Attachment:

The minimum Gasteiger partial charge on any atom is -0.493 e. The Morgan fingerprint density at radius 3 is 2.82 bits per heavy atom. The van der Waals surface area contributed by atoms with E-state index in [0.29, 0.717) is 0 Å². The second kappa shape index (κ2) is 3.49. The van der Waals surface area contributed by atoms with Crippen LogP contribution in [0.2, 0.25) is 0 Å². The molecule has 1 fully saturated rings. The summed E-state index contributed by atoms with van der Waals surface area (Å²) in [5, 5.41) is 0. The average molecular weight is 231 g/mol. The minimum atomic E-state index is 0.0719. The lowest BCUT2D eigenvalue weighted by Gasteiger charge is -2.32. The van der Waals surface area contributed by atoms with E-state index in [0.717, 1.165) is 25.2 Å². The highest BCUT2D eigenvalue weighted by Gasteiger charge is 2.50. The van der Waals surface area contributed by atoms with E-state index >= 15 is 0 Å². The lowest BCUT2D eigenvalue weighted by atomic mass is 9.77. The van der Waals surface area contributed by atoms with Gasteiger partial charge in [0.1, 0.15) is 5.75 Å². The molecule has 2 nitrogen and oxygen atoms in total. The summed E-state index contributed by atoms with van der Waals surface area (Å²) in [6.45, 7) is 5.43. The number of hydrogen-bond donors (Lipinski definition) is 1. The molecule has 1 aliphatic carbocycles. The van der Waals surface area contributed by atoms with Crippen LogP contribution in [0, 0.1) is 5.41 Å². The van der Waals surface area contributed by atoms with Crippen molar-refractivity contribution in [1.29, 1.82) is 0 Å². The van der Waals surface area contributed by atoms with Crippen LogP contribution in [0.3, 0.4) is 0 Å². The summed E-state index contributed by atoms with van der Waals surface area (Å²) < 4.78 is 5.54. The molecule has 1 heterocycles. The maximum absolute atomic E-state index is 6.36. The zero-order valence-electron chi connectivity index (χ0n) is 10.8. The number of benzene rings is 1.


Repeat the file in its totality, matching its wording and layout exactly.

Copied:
The minimum Gasteiger partial charge on any atom is -0.493 e. The Morgan fingerprint density at radius 3 is 2.82 bits per heavy atom. The van der Waals surface area contributed by atoms with E-state index in [0.29, 0.717) is 0 Å². The second kappa shape index (κ2) is 3.49. The van der Waals surface area contributed by atoms with Crippen LogP contribution in [0.2, 0.25) is 0 Å². The molecule has 1 fully saturated rings. The summed E-state index contributed by atoms with van der Waals surface area (Å²) in [5, 5.41) is 0. The average molecular weight is 231 g/mol. The minimum atomic E-state index is 0.0719. The lowest BCUT2D eigenvalue weighted by Gasteiger charge is -2.32. The van der Waals surface area contributed by atoms with E-state index in [0.717, 1.165) is 25.2 Å². The highest BCUT2D eigenvalue weighted by Gasteiger charge is 2.50. The van der Waals surface area contributed by atoms with E-state index >= 15 is 0 Å². The lowest BCUT2D eigenvalue weighted by atomic mass is 9.77. The van der Waals surface area contributed by atoms with Gasteiger partial charge in [0.1, 0.15) is 5.75 Å². The molecule has 2 nitrogen and oxygen atoms in total. The summed E-state index contributed by atoms with van der Waals surface area (Å²) in [6.45, 7) is 5.43. The number of hydrogen-bond donors (Lipinski definition) is 1. The molecule has 1 aliphatic carbocycles. The van der Waals surface area contributed by atoms with Crippen LogP contribution in [0, 0.1) is 5.41 Å². The van der Waals surface area contributed by atoms with Crippen molar-refractivity contribution in [1.29, 1.82) is 0 Å². The van der Waals surface area contributed by atoms with Crippen LogP contribution in [0.3, 0.4) is 0 Å². The summed E-state index contributed by atoms with van der Waals surface area (Å²) < 4.78 is 5.54. The molecule has 1 heterocycles. The maximum absolute atomic E-state index is 6.36. The zero-order valence-electron chi connectivity index (χ0n) is 10.8. The number of benzene rings is 1.